Recent national economic stimulus funding in the PRC has included sums equal to billions of US dollars for environmental improvement, especially renewable energy. China is gaining a reputation as a world leader in clean energy technology for solar and wind power, and Chinese news media are carrying more stories on environmental issues. It is fascinating to find Internet sources such as “Cleaner Greener China: Clean Technology, Green Products, New Ideas, Clean China.”28 This site includes information on an English company that demonstrated a “carbon zero” building in China and “Green Building” technology with solar, wind, geothermal, and recycled water usage. This recent enthusiasm must be balanced against the fact that China still relies on coal.
China’s deforestation, desertification, land and water problems, air pollution, and many health-related issues collectively constitute a demanding agenda for reform. Typically, as nations attain higher income levels, social incentives are created to respond to environmental problems. The Green Belt, South to North Water Diversion Project, Go-Out Policy, bio-engineering, many laws, international agreements, public protests, green technology, the Kyoto Protocol, and even the One-Child Policy, are all examples of China’s official responses to environmental challenges. Still, Yale University’s Environmental Performance Index rated China as 121 out of 163 nations.29 In the same index, Iceland was ranked number one, the US ranked sixty-one, the UK was fourteenth, and Germany was seventeenth.
We should not assume that China will always be as it is now. Remember that the Communist government turned to capitalism after 1976. Currently, China is simultaneously condemned as a menace while being praised for its green movement. China’s economy has always taken precedence over the environment, but the land, water, air, and health issues add up to enormous costs that could cause environmental concerns to increasingly become critical government priorities, especially in an era when environmental issues clearly have global impact.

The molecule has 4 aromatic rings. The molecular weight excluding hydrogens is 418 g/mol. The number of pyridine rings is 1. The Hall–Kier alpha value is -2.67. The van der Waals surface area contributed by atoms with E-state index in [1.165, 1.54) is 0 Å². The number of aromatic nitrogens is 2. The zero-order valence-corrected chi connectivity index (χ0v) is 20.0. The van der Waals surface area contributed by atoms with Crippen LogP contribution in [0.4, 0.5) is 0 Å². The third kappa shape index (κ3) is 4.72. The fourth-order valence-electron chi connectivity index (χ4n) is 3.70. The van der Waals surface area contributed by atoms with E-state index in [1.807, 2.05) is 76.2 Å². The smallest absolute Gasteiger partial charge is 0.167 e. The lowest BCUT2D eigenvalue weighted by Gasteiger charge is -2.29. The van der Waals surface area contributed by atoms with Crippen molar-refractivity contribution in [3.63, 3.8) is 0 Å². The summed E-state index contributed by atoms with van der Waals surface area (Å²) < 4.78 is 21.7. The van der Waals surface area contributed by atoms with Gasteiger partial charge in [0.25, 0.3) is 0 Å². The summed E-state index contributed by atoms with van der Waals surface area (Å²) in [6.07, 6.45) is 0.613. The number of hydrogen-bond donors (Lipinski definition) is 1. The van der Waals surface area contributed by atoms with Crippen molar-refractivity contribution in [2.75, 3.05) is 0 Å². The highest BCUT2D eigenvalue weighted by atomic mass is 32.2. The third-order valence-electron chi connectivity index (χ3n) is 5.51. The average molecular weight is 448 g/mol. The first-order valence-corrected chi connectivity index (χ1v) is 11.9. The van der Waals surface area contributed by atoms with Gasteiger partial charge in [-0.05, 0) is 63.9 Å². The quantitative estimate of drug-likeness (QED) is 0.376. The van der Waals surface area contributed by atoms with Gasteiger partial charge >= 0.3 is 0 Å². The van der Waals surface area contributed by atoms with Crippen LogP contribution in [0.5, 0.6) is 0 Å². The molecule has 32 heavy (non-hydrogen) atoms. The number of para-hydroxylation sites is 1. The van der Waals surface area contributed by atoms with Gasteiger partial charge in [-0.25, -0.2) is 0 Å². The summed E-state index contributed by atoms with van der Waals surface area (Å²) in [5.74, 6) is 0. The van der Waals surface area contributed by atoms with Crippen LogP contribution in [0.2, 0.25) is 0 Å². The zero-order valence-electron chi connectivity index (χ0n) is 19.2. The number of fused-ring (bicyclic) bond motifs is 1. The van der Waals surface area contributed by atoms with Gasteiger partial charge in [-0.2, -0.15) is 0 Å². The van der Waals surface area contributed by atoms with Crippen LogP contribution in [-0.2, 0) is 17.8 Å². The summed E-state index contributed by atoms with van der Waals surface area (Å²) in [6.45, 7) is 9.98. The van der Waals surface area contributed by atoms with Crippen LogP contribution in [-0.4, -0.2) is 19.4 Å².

1. Elizabeth C. Economy, “The Great Leap Backward?” Foreign Affairs, 86 no. 5 (Sep/Oct, 2007):2.
2. Mark Elvin, The Retreat of the Elephants: An Environmental History of China (New Haven: Yale University Press, 2004), 42.
3. Edmund Burke, III and Kenneth Pomeranz, eds., The Environment and World History (Berkeley: University of California Press, 2009), 121.
4. Gregory Veeck, et.al., China’s Geography: Globalization and the Dynamics of Political, Economic, and Social Change (Lanham: Rowman & Littlefield Publishers, Inc., 2007).
5. William F. Hyde, et.al., China’s Forests: Global Lessons from Market Reforms (Washington, DC: Resources for the Future, 2003), 110.
6. Ibid, 15.
7. People’s Republic of China, “Report on the State of the Environment in China: 2002,” http://english.mep.gov.cn/SOE/soechina2002/land.htm; see also, “Chinese Geography: Readings and Maps,” Asia for Educators. http://afe.easia.columbia.edu/china/geog/maps.htm#3.
9. Chris Alden, China in Africa (London, Zed Books, 2007).
10. “Farm Land Pollution Decreases China’s Grain Production by 40 Billion Kg,” Red Orbit News, December 9, 2005 (Xinhua News Agency – CEIS).
11. Lu Jin, ed., Three Gorges Project in China (Changjiang Press, China, 2006).
12. Kevin Watkins, Human Development Report 2006: Beyond Scarcity: Power, Poverty and the Global Water Crisis, Data.360 (United Nations Human Development Programme, 2006). http://www.data360.org/dsg.aspx?Data_Set_Group_Id=757.
13. Red Orbit News, December 9, 2005.
14. Ma Jun, China’s Water Crisis, Translated by Nancy Yang Liu and Lawrence R. Sullivan (Norwalk, International River Network, 2004).
15. “Water Engineering Projects: South-North Water Transfer Canal Project,” Shui Li Gong ChengWater Engineering Projects. http://www.chinapage.com/water/water.html.
16. China’s Water Crisis, 70.
17. Elizabeth C. Economy, The River Runs Black: The Environmental Challenge to China’s Future (Ithaca, Council on Foreign Relations, 2004).
18. “China’s Ocean Pollution Worsens,” BBC News, March 30, 2002. http://news.bbc.co.uk./2hi/asia-pacific/1901649.stm.
19. Joseph Kahn and Jim Yardley, “As China Roars, Pollution Reaches Deadly Extremes,” The New York Times, August, 26, 2007, http://www.nytimes.com/2007/08/26/world/asia/26china.html; “The UN Climate Change Conference, Copenhagen, December 2009 (COP15)”, 3. http://unfccc.int/meetings/cop_15/items/5257.php.
20. Economy, The River Runs Black, 4.
21. Red Orbit News, December 9, 2005.
22. Gretchen Cook-Anderson, “NASA Satellite Measures Pollution from East Asia to North America.” http://www.nasa.gov/topics/earth/features/pollution_measure.html.
23. Kahn and Yardley.
24. Ibid, 4.
25. Ibid, 5.
26. Economy, 5.
27. Zang Fang, “Low-Carbon Revolution on the Way,” China.org.cn, March 10, 2010. http://www.china.org.cn/environment/2010-03/05/content_19529676.htm.
28. CleanerGreenerChina. http://www.cleanergreenerchina.com/.